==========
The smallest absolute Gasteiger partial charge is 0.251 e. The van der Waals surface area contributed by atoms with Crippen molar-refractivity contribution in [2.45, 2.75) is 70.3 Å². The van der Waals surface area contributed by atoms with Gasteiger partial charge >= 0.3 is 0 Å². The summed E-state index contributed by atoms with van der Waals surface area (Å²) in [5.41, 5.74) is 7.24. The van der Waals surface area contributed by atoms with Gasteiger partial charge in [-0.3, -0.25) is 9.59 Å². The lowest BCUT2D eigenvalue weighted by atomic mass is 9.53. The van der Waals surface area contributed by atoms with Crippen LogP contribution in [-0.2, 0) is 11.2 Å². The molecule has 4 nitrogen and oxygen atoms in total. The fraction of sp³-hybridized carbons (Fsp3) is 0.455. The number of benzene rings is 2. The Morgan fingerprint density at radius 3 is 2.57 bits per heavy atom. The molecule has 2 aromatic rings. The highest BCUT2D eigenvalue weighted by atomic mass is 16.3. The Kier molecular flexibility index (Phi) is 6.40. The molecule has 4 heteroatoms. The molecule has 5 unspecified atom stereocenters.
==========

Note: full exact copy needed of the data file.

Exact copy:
The smallest absolute Gasteiger partial charge is 0.251 e. The van der Waals surface area contributed by atoms with Crippen molar-refractivity contribution in [2.45, 2.75) is 70.3 Å². The van der Waals surface area contributed by atoms with Gasteiger partial charge >= 0.3 is 0 Å². The summed E-state index contributed by atoms with van der Waals surface area (Å²) in [5.41, 5.74) is 7.24. The van der Waals surface area contributed by atoms with Gasteiger partial charge in [-0.3, -0.25) is 9.59 Å². The lowest BCUT2D eigenvalue weighted by atomic mass is 9.53. The van der Waals surface area contributed by atoms with Crippen LogP contribution in [-0.2, 0) is 11.2 Å². The molecule has 4 nitrogen and oxygen atoms in total. The fraction of sp³-hybridized carbons (Fsp3) is 0.455. The number of benzene rings is 2. The Morgan fingerprint density at radius 3 is 2.57 bits per heavy atom. The molecule has 2 aromatic rings. The highest BCUT2D eigenvalue weighted by atomic mass is 16.3. The Kier molecular flexibility index (Phi) is 6.40. The molecule has 4 heteroatoms. The molecule has 5 unspecified atom stereocenters.